Are These Common Skin Problems Making Your Dog Itchy?
Around this time of year, many dogs start experiencing itchy or flaky skin issues, but there isn't just one potential cause. These 5 common skin conditions can make your dog uncomfortable anytime during the year, & even lead to other alarming signs. Beware, one of these conditions can be contagious.
- Skin is one of the largest and most extensive organ systems of the body, which is why it’s no surprise that canine family members, like their humans, can develop many different types of skin conditions
- Five of the most common skin disorders in dogs include hot spots, hair loss, atopic dermatitis, flaky skin and a dull/dry coat, and mange
- If your dog has a skin condition, it’s important to identify what it is and what’s causing it so that it can be successfully resolved
Our dogs are a lot like us in that they’re prone to a variety of skin conditions. Another thing we have in common with our furry BFFs is that skin disorders can run the gamut from harmless to strange and unusual to deadly serious.
Five of the most common skin disorders in dogs include hot spots, hair loss, atopic dermatitis, flaky skin and a dull/dry coat, and mange.
A hot spot on your dog is a raw, painful area of skin that is usually an angry red color, and the hair has often been licked, rubbed, or bitten off. The area over and around the hot spot is typically crusty and foul-smelling. The medical term for hot spots is pyotraumatic dermatitis or superficial pyoderma. But hot spot is a much better descriptive term for your pet's inflamed, infected skin.
Just about anything that causes your dog to scratch, lick or bite at an area of skin until it is irritated and inflamed sets the stage for a hot spot. These sores are also created when an overgrowth of natural bacteria develops on the skin. When an infection arises from a dog's own bacteria, there’s almost always a root cause. Hot spots often occur in dogs with unbalanced immune systems.
Once the skin is red and raw, it’s primed for infection, which creates a vicious cycle of itching, scratching and further injury to the skin. Hot spots tend to be very painful and sensitive to the touch. Any dog can develop the condition, but it's most commonly seen in dogs with thick coats, dirty and/or moist skin, and dogs with allergies and systemic inflammation, including flea allergies.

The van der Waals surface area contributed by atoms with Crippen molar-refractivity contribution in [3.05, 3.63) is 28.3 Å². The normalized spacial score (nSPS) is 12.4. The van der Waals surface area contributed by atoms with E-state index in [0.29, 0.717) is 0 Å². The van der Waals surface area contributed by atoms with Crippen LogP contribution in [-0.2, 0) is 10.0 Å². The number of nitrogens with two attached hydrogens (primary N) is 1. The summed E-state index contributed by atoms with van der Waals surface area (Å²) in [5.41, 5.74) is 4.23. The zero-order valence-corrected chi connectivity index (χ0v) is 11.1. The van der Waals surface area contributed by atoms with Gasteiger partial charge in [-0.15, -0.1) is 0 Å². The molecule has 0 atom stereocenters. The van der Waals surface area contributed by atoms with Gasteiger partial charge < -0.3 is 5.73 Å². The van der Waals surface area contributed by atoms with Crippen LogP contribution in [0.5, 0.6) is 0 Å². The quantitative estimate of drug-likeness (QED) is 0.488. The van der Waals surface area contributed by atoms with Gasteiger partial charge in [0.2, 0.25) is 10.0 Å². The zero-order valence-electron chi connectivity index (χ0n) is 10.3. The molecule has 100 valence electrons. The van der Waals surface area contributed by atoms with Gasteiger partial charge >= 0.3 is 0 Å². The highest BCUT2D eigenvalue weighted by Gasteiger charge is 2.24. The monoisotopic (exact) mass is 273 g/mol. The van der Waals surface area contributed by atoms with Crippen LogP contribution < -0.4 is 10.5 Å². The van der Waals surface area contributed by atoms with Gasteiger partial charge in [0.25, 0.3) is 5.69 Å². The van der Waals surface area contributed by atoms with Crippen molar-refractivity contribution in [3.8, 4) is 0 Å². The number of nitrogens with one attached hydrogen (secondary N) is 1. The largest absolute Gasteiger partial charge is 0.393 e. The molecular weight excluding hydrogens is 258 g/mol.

Successfully treating hot spots requires healing the wound by shaving the hair around it, disinfecting it, applying a soothing topical solution, and protecting it from further injury by your dog. It’s also critical to try to identify and resolve the root cause to prevent a recurrence.
Some dogs are hairless by design, like the Chinese Crested, the Xolo (Mexican Hairless) and the American Hairless Terrier.
There are also breeds with an inherited tendency toward patchy or pattern baldness, typically on the lower neck, chest, back, thigh, between the eyes and ears, or on the outer ear. These breeds include the Chihuahua, Dachshund, Doberman Pinscher, Italian Greyhound and Whippet.
And then there are dogs whose coats start thinning or falling out as a result of an underlying condition such as itchy skin, pressure sores, a drug or vaccine reaction, hypothyroidism, Alopecia X (an endocrine disorder), Cushing's disease and atypical adrenal disease (hyperadrenocorticism), or Addison's disease (hypoadrenocorticism).
Bottom line, if your dog’s coat begins to thin or fall out, or it doesn’t regrow after being clipped, it's important to make an appointment with your veterinarian as soon as possible.
Atopic Dermatitis (Itchy Skin)
If your dog suffers from itchy skin, either seasonally or year-round, he has lots of company. Atopic dermatitis (the technical name for itchy skin possibly rooted in a genetic disposition) is a growing problem in today’s pets, especially dogs.
A dog with very itchy skin can develop lesions, especially if he scratches a lot. Atopic dermatitis is most often caused by a hypersensitivity to either food or environmental allergens, including pollens, molds, dust mites, and insect antigens. In my experience and that of other integrative veterinarians, chemical hypersensitivities can also play a role in the condition.